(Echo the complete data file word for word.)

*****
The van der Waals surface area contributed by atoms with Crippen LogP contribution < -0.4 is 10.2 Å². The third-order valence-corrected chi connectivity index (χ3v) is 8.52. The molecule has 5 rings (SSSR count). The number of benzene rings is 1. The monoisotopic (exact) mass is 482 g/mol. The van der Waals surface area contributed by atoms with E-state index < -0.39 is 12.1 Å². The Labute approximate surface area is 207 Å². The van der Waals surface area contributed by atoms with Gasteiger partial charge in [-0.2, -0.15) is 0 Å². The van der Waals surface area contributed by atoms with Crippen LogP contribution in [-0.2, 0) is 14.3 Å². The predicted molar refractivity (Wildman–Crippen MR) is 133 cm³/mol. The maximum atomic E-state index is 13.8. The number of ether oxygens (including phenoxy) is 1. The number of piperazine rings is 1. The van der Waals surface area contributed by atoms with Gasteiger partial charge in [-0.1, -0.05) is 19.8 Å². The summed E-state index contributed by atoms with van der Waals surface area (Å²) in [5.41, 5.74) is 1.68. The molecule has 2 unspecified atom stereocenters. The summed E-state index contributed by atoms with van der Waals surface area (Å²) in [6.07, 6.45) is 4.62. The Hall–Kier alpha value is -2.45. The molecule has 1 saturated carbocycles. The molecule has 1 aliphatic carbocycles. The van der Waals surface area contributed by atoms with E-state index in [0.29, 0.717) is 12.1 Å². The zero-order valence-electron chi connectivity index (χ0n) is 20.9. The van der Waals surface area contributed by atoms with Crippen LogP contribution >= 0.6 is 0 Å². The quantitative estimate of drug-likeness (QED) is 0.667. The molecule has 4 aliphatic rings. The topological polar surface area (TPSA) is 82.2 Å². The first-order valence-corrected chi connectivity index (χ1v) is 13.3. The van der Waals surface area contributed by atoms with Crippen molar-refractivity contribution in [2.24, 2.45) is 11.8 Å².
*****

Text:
The van der Waals surface area contributed by atoms with Crippen LogP contribution < -0.4 is 10.2 Å². The third-order valence-corrected chi connectivity index (χ3v) is 8.52. The molecule has 5 rings (SSSR count). The number of benzene rings is 1. The monoisotopic (exact) mass is 482 g/mol. The van der Waals surface area contributed by atoms with E-state index < -0.39 is 12.1 Å². The Labute approximate surface area is 207 Å². The van der Waals surface area contributed by atoms with Gasteiger partial charge in [-0.2, -0.15) is 0 Å². The van der Waals surface area contributed by atoms with Crippen LogP contribution in [-0.2, 0) is 14.3 Å². The predicted molar refractivity (Wildman–Crippen MR) is 133 cm³/mol. The maximum atomic E-state index is 13.8. The number of ether oxygens (including phenoxy) is 1. The number of piperazine rings is 1. The van der Waals surface area contributed by atoms with Gasteiger partial charge in [-0.1, -0.05) is 19.8 Å². The summed E-state index contributed by atoms with van der Waals surface area (Å²) in [5.41, 5.74) is 1.68. The molecule has 2 unspecified atom stereocenters. The summed E-state index contributed by atoms with van der Waals surface area (Å²) in [6.07, 6.45) is 4.62. The Hall–Kier alpha value is -2.45. The molecule has 1 saturated carbocycles. The molecule has 1 aliphatic carbocycles. The van der Waals surface area contributed by atoms with E-state index in [0.29, 0.717) is 12.1 Å². The zero-order valence-electron chi connectivity index (χ0n) is 20.9. The van der Waals surface area contributed by atoms with Crippen LogP contribution >= 0.6 is 0 Å². The quantitative estimate of drug-likeness (QED) is 0.667. The molecule has 4 aliphatic rings. The topological polar surface area (TPSA) is 82.2 Å². The first-order valence-corrected chi connectivity index (χ1v) is 13.3. The van der Waals surface area contributed by atoms with Crippen molar-refractivity contribution in [2.24, 2.45) is 11.8 Å².